When the underlying asset was a good casino building in a stable market (at that time) with a reasonably predictable cash flow capacity, such securities can tend to be bargains if they have kickers for debt conversion or other covenants that express some confidence in the debtor's ability to meet reduced interest costs.

My understanding was that many bondholders who did believe, hung in and made great money.

Here are some signals on the current Caesars mediation to watch for a move on the bonds:

I see some curious analogies in the Trump bankruptcy with the current woes of Caesars currently in the throes of mediation with its hostile group of junior note holders. Credit default swaps have already been redeemed based on 15.9% on the dollar and owners will collect about $1.1 billion. This wasn't a factor back in 1991 but the rise in the defaulted bonds could be.

What is similar in terms of opportunities for investors willing to risk a buy in now is:

  1. The mediation is most likely to produce a settlement which virtually assures, unless the juniors really dig in their heels, that some kind of debt-to-equity swap and/or interest rate reduction will be agreed upon.
  2. That there will be coupon relief for some of the tranches which hold up to 10% coupons. Assuming those rates can be cut by mutual agreement, the Caesars properties can achieve stronger operating results and, by extension, move the bonds higher over time. Caesars properties continue to flow cash at a rate that can sustain a reduced total debt service number.
  3. Naturally, in the Taj case, there was no court-ordered Davis Report, which has come down hard on Caesars and Apollo Global Management's financial engineering sleight of hand. However, in our view, this strengthens, not weakens, the case to be made for taking a good hard look at Caesars underwater bonds at this time. We think today's Caesars junior note holders will agree - as the Taj holders back then could - that in liquidation, their recovery would be far less than it would be if they held lower coupon bonds or bonds converted to equity.
  4. Current Las Vegas trends appear positive. US regional casinos, while setting no houses on fire, are sustaining either flat or slightly rising revenue streams. Caesars properties in those markets could contribute to earnings that could help finance lower debt service.
  5. The iconic value of brands. At Trump, we benefited from the aura of celebrity - which, at the time, had considerable resonance and played a role in our rescue plan. In the case of Caesars, there is no celebrity, but there are three brand names which, in themselves, to the markets they serve, are well established. Of these, Caesars is the most powerful as a global brand, Harrah's is a 60-plus year solid performer in the mid-range of the market, and Horseshoe, which is least valuable, still maintains good visibility in its markets.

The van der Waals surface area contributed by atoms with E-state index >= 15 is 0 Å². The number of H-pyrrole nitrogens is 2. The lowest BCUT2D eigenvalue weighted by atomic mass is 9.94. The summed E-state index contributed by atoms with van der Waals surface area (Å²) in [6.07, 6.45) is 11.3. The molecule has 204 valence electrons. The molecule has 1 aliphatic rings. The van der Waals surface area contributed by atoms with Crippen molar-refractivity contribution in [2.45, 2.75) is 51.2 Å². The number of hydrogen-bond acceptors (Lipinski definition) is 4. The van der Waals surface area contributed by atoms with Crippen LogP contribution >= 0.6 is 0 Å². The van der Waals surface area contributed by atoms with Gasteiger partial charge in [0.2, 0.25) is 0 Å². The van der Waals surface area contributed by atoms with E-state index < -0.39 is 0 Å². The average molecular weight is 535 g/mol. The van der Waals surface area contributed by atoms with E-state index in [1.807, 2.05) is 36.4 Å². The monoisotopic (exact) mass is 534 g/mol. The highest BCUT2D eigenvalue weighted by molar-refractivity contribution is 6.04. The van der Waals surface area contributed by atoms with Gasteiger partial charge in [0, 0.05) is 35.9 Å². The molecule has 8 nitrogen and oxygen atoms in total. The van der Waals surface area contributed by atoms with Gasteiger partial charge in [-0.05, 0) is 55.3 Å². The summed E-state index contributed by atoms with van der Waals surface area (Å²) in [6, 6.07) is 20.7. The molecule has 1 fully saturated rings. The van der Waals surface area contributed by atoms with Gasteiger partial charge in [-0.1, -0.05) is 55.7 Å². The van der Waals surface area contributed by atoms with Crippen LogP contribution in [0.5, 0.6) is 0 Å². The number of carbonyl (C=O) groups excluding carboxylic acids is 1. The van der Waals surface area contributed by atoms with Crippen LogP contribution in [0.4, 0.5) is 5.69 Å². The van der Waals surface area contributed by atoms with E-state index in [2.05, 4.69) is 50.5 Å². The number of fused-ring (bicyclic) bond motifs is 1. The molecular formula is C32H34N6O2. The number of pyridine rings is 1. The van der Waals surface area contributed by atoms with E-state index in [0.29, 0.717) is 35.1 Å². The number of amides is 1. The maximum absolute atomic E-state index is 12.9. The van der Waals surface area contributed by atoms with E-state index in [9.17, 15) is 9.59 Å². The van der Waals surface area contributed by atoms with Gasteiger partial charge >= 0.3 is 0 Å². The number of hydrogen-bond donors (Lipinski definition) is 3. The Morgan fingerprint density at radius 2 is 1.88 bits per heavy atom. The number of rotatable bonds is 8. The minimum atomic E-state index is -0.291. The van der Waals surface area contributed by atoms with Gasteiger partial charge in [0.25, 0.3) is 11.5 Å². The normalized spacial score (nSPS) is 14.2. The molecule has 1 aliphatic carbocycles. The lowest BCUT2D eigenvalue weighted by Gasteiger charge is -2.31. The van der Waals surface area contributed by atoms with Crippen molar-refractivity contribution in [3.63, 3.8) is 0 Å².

As we have sussed out possibilities of the Caesars situation in previous SA articles, we also believe investors would be well advised to begin sniffing around the bonds now, before any texture or shape of a possible mediated agreement takes place. In particular, the Harrah's 10% notes, showing at $60 on Morningstar as of this writing, seem interesting to us.

Conclusion

The Caesars negotiations could be long and arduous, and provides some time for bond investors willing to take on some risk to buy in. While the Taj case described here is not presented as a perfect apples-to-apples analogy, it bears some of the telltales of the Caesars saga that lean on the core idea that financially restructured casino properties may have a lot more ongoing cash flow value for debt holders than many other kinds of distressed securities.

About the author: Howard Jay Klein is a veteran c-level casino executive and consultant. He is the publisher of The House Edge premium site on Seeking Alpha. He is the author of Mastering the Art of Casino Management and other books in the field. His own gaming portfolio is sited in a blind trust for his children and grandchildren so as to avoid potential conflicts of interest with gaming clients.

Disclosure: I/we have no positions in any stocks mentioned, and no plans to initiate any positions within the next 72 hours.

I wrote this article myself, and it expresses my own opinions. I am not receiving compensation for it (other than from Seeking Alpha). I have no business relationship with any company whose stock is mentioned in this article.